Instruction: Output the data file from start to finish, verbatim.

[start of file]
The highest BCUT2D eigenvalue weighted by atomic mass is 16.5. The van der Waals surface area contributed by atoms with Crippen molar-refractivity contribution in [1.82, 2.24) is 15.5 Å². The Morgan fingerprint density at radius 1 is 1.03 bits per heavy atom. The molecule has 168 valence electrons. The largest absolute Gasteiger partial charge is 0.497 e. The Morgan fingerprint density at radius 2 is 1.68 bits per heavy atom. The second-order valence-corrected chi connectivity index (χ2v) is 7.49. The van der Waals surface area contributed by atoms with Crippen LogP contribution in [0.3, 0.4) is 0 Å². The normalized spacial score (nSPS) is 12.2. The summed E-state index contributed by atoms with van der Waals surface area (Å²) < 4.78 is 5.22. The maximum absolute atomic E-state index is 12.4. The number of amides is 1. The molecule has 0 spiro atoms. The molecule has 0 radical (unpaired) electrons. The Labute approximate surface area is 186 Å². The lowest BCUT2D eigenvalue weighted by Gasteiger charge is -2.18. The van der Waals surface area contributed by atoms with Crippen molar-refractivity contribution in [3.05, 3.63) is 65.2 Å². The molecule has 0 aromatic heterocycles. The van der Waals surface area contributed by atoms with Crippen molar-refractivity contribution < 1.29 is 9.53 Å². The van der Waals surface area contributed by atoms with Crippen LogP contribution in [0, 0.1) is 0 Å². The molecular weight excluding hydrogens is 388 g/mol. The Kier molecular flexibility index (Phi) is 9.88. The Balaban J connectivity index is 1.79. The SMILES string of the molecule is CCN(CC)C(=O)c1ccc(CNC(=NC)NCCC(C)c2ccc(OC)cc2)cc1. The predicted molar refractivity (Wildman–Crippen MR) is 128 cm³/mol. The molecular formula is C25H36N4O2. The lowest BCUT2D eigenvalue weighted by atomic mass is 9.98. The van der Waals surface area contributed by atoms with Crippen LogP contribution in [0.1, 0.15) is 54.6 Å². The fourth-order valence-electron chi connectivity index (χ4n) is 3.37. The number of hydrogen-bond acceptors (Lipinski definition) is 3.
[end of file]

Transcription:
The highest BCUT2D eigenvalue weighted by atomic mass is 16.5. The van der Waals surface area contributed by atoms with Crippen molar-refractivity contribution in [1.82, 2.24) is 15.5 Å². The Morgan fingerprint density at radius 1 is 1.03 bits per heavy atom. The molecule has 168 valence electrons. The largest absolute Gasteiger partial charge is 0.497 e. The Morgan fingerprint density at radius 2 is 1.68 bits per heavy atom. The second-order valence-corrected chi connectivity index (χ2v) is 7.49. The van der Waals surface area contributed by atoms with Crippen LogP contribution in [0.3, 0.4) is 0 Å². The normalized spacial score (nSPS) is 12.2. The summed E-state index contributed by atoms with van der Waals surface area (Å²) < 4.78 is 5.22. The maximum absolute atomic E-state index is 12.4. The number of amides is 1. The molecule has 0 spiro atoms. The molecule has 0 radical (unpaired) electrons. The Labute approximate surface area is 186 Å². The lowest BCUT2D eigenvalue weighted by Gasteiger charge is -2.18. The van der Waals surface area contributed by atoms with Crippen molar-refractivity contribution in [3.05, 3.63) is 65.2 Å². The molecule has 0 aromatic heterocycles. The van der Waals surface area contributed by atoms with Crippen molar-refractivity contribution < 1.29 is 9.53 Å². The van der Waals surface area contributed by atoms with Crippen LogP contribution in [0, 0.1) is 0 Å². The molecular weight excluding hydrogens is 388 g/mol. The Kier molecular flexibility index (Phi) is 9.88. The Balaban J connectivity index is 1.79. The SMILES string of the molecule is CCN(CC)C(=O)c1ccc(CNC(=NC)NCCC(C)c2ccc(OC)cc2)cc1. The predicted molar refractivity (Wildman–Crippen MR) is 128 cm³/mol. The molecular formula is C25H36N4O2. The lowest BCUT2D eigenvalue weighted by atomic mass is 9.98. The van der Waals surface area contributed by atoms with Crippen LogP contribution in [0.1, 0.15) is 54.6 Å². The fourth-order valence-electron chi connectivity index (χ4n) is 3.37. The number of hydrogen-bond acceptors (Lipinski definition) is 3.